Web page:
Lessons (by BettyHT)

image_pdfimage_print

SUMMARY:  A lighthearted story which follows An Unnecessary Deception, this is set almost seven years later and Adam has left the Sandwich Islands with his family and moved back to America.  First stop is the Ponderosa where Ben and Adam’s younger brothers are getting acquainted with the newest members of the family, and as usual, things don’t go smoothly.

Rating = K+      Word count = 2365

 

Lessons

Sitting in the main room of the Ponderosa, Ben Cartwright was happier and more relaxed than he had been in years. With Adam home with his wife and children, Joe married and settled in his own home, and Hoss talking at least about getting married, it seemed his dream was finally nearing completion. With his two-year-old daughter asleep in his arms, Adam was in his old familiar spot leaning back in the blue chair by the fireplace. Despite Sierra telling him he was spoiling their daughter by doing so, he had let her fall asleep in his arms once again. Whenever Sierra complained about it, he would inform his wife that he would bring their daughter up to her bed as soon as he was sure she was sleeping soundly. Today that had been a half hour earlier, and Ben noted he didn’t seem to be in a hurry to comply with his own rule.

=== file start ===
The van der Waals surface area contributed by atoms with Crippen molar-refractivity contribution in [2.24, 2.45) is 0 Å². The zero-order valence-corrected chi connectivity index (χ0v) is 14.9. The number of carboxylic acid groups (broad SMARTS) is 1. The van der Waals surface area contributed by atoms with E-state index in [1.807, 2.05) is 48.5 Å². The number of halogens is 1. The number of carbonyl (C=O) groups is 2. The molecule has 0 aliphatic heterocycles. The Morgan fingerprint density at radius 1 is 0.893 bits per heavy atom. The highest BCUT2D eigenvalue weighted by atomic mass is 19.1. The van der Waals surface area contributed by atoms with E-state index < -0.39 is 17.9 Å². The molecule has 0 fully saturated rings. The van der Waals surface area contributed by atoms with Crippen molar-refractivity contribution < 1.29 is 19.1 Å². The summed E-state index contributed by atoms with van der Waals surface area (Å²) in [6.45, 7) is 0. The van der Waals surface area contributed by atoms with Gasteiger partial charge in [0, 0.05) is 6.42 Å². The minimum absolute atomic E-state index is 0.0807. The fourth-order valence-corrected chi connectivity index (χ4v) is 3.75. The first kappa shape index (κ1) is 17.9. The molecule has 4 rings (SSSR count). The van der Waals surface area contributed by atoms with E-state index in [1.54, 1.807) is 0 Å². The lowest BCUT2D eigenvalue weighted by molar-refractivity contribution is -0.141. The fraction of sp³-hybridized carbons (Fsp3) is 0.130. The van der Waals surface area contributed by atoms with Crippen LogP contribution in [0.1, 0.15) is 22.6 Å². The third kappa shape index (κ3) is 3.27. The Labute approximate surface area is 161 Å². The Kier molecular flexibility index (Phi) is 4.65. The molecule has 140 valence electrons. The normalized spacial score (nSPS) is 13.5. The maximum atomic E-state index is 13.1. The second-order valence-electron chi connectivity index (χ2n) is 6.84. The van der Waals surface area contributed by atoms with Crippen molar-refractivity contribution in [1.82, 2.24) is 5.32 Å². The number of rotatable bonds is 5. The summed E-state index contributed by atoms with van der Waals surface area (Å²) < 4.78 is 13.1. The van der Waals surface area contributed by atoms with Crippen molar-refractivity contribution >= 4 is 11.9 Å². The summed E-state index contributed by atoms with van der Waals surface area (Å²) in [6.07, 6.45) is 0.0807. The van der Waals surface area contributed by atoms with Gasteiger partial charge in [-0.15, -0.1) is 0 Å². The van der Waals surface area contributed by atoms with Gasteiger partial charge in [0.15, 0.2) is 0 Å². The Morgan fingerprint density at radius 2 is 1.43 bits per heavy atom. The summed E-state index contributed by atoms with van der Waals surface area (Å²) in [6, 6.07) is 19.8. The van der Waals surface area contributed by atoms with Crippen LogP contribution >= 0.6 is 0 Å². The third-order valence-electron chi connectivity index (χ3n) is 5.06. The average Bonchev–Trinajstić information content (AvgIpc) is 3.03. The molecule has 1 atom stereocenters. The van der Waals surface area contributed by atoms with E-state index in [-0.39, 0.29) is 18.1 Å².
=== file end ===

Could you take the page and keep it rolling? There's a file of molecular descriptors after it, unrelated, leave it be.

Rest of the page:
“You never did tell me why you call your son, Tell.”

“It’s a bit of a long story. I better take Lizzy to her bed or there may be hell to pay.”

“I doubt that.”

Grinning because he knew his father was correct, Adam still knew he ought to take his daughter up to her bed. He was downstairs again quickly though and settled back into his chair.

“The children have settled in so well here, you would think they were born here instead of in the Sandwich Islands. They act now as if that was an interlude and this is home.”

“That doesn’t bother you, does it?”

“Not at all. It simply surprises me. Tell had six years of living in the Hawaiian culture yet he is adapting here rapidly. Perhaps he felt the tension that was building there more than we realized.”